Questions to ask about Uganda’s oil resources

On April 11, Uganda witnessed the monumental signing of the East African Crude oil Pipeline (EACOP) deal between the governments of Uganda, Tanzania and French Oil giant, Total. 

The tripartite agreement is a composition of the Tariff and Transportation Agreement, host government agreement and the shareholders agreement. 

The signing of the pipeline deal alleys the fears of those that still think that oil production is a myth and going forward the Petroleum Authority of Uganda has launched the Resettlement Action Plan for the EACOP which gives a go ahead for land acquisition activities that had stalled due to the Covid-19 pandemic. 

Cumulatively, all activities for EACOP development are set to inject an investment of about $15 billion in Uganda’s economy. What are the economic implications of such an investment?

Construction of the EACOP is estimated to cost about $3.5 billion. Uganda’s current Gross Domestic Product (GDP) is estimated to be over $38 billion which makes the EACOP alone about 9.2 per cent of Uganda’s GDP. 

Although the investment will evenly be spread in both Uganda and Tanzania, it still remains a significant injection to the economy. Nigeria is Africa’s largest economy in terms of GDP and this performance is greatly inclined to its oil sector which accounts for about 80 per cent of Nigeria’s GDP. 

With such a heavy reliance on one sector, it becomes extremely difficult to discuss the context and structure of such an economy without putting into consideration the biggest contributor, both in terms of GDP and foreign exchange earnings. 

The EACOP is only but a part of a whole puzzle, there are more developments in line as Uganda gradually moves towards reaping the benefits of oil. These include oil roads, the Kabale International Airport, the oil refinery, central processing facility and development of the downstream sector to make the oil commercially viable. This demonstrates the major economic boost that looms around Uganda’s oil and gas sector.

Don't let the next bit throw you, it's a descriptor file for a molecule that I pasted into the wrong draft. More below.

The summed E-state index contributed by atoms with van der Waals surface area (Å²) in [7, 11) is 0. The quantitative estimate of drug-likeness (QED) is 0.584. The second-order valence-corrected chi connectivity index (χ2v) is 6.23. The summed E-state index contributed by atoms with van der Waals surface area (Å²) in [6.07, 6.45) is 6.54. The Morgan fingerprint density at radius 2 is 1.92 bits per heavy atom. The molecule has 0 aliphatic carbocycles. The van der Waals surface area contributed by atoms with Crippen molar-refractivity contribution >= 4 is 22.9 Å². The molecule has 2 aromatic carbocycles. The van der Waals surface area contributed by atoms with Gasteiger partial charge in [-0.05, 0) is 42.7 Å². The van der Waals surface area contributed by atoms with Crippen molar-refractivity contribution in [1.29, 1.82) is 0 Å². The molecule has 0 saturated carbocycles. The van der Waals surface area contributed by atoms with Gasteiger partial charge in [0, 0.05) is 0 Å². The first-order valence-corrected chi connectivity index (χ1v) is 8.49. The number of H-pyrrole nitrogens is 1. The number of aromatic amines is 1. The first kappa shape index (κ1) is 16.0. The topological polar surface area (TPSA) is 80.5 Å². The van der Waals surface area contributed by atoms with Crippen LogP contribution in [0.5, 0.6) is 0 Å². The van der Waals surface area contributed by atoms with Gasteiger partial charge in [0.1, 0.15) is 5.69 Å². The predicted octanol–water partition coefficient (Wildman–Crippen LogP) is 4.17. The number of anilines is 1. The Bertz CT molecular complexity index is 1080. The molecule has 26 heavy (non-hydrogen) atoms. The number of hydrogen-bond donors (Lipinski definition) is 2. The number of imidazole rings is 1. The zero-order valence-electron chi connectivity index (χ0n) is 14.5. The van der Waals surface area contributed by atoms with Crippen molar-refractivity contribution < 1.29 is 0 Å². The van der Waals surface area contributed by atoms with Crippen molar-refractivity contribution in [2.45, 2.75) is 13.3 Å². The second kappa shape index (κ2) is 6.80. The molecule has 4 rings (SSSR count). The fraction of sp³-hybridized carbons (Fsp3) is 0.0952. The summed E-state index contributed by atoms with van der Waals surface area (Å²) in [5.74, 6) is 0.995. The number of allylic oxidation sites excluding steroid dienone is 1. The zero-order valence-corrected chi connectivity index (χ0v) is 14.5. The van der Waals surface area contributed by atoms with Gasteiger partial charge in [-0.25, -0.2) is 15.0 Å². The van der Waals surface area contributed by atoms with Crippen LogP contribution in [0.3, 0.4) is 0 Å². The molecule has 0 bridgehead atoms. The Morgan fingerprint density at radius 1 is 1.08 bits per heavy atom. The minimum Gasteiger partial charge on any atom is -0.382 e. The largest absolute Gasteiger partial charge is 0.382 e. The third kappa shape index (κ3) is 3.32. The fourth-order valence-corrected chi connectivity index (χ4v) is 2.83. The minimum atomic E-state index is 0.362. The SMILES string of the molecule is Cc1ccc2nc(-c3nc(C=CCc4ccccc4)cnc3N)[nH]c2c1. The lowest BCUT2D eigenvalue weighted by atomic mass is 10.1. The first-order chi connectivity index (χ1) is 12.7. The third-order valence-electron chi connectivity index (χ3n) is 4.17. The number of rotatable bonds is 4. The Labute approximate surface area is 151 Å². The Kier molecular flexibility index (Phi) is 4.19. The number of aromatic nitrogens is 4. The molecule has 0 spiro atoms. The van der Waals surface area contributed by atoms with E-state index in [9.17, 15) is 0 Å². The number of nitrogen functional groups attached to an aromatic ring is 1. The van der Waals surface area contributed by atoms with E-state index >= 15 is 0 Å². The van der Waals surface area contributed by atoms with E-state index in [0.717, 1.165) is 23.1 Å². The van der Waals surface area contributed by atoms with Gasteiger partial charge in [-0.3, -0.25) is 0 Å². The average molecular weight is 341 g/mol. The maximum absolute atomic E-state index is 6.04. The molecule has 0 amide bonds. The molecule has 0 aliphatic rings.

When oil production kicks off, there will be a likelihood of crowding out other sectors which may create big problems which need to be mitigated today by proper planning that is inclusive and forward looking.

Looking at the context of the oil sector, there are four multinational oil companies with justifiable business interests that may make them reap a great percentage of the profits realised from the oil resource. 

This leaves the remaining part of the pie to the indigenous people who might be structurally constrained on employment grounds. To break down the strata, many jobs in the oil sector are masculine and therefore inclined to men. 

Where does this leave the women and children? If many of the jobs are of skilled nature, how many Ugandans have been trained and how can the existing gaps be filled.

The government has done its best to put in place policy and legal regimes that promote local content, inclusion, regulates the oil and gas sector but we need to check if the same has been done for other sectors like the mining sector for diversification efforts? 

The government together with the other sector players like civil society and companies need to continue asking themselves these and more questions otherwise the writing on the wall remains clear.

Jimmy Muhangi is Programme  Officer at Global Rights Alert

This article was published in the daily monitor on Saturday, May 22, 2021